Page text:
In a recent discussion in the GP247 comments forum about the Pirelli tyre failures in Baku, one of our esteemed and regular contributors referenced an extract from the 2018 tender document from which the current sole supplier tyre contract was awarded.
The reference intrigued me, because while I was willing to readily discuss my opinion on the topic of Pirelli’s contract performance, I indeed knew little about the tender process or subsequent contract that was executed against it.
Firstly, before I continue with this piece I must confess and preface. I always assumed that Pirelli responded to the FIA’s Request For Proposal (RFP).
The truth is that Pirelli actually provided a response to a Request For Tender (RFT).
The layman with no experience in commercial procurement might think an RFP is an RFT, but they are distinctly different.
An RFP is an approach to market to not only provide a requirement, it is also an approach to define that requirement.
An RFT is an approach to market to simply provide a fully defined requirement.
In the context of the Pirelli tyre supply, Pirelli provided a response to an RFT. I was wrong.
Pirelli were not required to provide the FIA with a commercial response to supply a tyre which was of their own technical definition. Rather, they were required to provide a commercial response to supply a tyre that was fully defined technically, in accordance with a detailed document.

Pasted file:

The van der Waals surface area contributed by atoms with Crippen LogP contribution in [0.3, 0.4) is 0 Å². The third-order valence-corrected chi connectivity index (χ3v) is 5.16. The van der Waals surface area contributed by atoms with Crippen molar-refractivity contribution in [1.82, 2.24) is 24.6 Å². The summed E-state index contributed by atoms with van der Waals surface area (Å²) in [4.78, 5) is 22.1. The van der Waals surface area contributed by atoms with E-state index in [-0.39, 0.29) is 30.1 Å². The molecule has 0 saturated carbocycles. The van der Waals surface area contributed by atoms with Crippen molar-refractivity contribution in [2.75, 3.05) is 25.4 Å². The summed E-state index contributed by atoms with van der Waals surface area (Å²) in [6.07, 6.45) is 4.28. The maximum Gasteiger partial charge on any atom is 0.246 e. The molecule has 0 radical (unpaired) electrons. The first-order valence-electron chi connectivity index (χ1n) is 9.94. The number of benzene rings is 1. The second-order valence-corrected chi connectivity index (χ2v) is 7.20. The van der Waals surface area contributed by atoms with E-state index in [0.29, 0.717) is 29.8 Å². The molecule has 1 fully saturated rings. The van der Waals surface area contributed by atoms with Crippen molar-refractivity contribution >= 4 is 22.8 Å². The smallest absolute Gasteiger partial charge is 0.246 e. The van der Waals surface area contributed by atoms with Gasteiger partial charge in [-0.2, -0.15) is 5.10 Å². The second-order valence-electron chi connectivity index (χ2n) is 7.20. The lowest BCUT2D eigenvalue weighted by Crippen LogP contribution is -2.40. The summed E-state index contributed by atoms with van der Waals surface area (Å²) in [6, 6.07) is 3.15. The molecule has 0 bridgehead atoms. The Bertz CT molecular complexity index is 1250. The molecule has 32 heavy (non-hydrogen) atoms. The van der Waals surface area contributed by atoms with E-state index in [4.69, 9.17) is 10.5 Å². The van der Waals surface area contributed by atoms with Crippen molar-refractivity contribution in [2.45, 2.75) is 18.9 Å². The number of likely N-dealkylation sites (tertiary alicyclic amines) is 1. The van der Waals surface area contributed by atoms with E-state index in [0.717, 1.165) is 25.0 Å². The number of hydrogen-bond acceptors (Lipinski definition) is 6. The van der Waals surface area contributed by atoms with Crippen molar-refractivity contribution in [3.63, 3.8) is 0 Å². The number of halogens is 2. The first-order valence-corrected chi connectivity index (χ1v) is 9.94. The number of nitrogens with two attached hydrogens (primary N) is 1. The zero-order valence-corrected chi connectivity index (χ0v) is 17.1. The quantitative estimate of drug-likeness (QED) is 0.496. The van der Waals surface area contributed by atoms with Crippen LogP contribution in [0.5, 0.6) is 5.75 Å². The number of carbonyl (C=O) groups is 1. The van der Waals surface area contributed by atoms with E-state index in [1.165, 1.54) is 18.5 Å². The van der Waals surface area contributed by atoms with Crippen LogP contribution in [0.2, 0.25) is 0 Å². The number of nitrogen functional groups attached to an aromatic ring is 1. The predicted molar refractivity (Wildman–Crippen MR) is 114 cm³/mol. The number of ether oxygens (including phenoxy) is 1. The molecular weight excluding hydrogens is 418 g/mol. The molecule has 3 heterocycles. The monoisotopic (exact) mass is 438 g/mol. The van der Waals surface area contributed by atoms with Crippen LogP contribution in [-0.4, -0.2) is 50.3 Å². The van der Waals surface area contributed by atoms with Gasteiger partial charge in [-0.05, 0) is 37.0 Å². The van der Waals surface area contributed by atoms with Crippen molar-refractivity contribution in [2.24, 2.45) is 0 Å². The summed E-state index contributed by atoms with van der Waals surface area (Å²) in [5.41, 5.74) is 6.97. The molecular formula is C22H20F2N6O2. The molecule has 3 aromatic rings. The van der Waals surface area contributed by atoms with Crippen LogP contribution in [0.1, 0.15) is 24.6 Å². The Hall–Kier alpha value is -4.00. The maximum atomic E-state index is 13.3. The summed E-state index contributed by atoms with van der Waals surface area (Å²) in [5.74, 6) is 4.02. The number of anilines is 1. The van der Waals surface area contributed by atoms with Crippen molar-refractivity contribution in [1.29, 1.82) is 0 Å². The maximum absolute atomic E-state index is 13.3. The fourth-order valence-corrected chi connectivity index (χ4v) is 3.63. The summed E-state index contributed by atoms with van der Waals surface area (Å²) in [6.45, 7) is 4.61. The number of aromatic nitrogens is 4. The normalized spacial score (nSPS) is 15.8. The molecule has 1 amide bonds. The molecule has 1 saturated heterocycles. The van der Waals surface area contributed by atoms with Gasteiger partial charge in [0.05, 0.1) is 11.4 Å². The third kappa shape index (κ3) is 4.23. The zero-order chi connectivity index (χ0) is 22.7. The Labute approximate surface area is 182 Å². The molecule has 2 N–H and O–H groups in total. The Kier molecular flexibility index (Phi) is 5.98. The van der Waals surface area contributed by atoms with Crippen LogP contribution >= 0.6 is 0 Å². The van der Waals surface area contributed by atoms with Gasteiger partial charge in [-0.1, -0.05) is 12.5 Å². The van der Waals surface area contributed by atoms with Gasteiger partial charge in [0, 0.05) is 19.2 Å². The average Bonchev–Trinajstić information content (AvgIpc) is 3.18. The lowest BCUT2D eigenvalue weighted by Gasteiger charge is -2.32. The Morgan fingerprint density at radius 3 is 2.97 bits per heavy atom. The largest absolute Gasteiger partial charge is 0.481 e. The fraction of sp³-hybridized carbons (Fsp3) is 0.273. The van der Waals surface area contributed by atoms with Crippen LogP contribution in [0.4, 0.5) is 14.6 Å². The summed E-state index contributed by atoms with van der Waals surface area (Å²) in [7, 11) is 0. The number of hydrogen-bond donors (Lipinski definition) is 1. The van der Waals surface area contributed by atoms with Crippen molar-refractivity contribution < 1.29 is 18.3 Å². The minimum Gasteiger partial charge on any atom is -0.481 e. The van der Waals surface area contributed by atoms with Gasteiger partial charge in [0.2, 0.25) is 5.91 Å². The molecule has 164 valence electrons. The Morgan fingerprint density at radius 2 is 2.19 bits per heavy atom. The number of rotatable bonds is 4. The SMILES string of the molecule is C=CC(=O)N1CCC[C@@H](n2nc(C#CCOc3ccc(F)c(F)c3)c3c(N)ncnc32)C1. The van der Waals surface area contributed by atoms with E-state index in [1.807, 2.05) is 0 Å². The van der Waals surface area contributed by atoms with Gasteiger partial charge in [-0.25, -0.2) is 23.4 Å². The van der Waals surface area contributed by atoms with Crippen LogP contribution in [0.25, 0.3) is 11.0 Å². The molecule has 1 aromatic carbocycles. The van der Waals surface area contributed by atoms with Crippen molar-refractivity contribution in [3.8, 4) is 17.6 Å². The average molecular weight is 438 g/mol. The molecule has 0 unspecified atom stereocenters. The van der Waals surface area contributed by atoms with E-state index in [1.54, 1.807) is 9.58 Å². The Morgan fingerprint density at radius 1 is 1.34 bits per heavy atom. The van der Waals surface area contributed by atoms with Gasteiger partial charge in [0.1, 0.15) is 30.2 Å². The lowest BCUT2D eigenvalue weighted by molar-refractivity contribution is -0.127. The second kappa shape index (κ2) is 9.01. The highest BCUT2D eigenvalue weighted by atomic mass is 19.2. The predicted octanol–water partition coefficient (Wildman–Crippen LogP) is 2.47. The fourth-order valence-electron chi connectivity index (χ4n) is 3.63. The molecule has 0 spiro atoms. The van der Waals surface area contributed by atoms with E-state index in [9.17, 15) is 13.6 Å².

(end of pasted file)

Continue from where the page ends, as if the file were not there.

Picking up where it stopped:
The appendix to the RFT, “TECHNICAL TARGETS FOR THE 2020-2023 TYRE SUPPLY”, very clearly specifies the technical specification of the tyres to be supplied in a detailed manner including tyre geometry and technical evolution, objectives and commitment to data flow in support of the objectives.
The commenter, GGP_1, referenced these objectives which are as extracted from the RFT document as follows and as per this link.
The overriding objectives (in descending order of priority) are:
- Improvement of the show
- Drivability characteristics
- Absolute performance
- Operating conditions
Note: Safety is not specifically covered in this appendix, it is implicitly a parameter of the highest priority.
Having read what Pirelli responded to and are consequently contracted to supply, my opinion on their contract performance, particularly in light of some aspects of the Azerbaijan tyre failure crisis has changed.
I have read plenty of opinions holding Pirelli accountable for tyre behaviours. Small performance windows, rapid degradation, temperature and pressure sensitivities and significant time deltas between compounds. And yet, it would seem to me that on the balance of what the FIA have asked for, Pirelli are indeed giving them exactly what they asked for.
However, most importantly to me Pirelli have miserably failed on one fundamental thing – safety.
It is completely unsatisfactory for tyres to explode on an F1 car for what is now confirmed as unknown reasons.
If you are interested, take the time to read the RFT document in the link provided and consider how you feel Pirelli are performing in their supply contract.
I’d be most interested in your thoughts.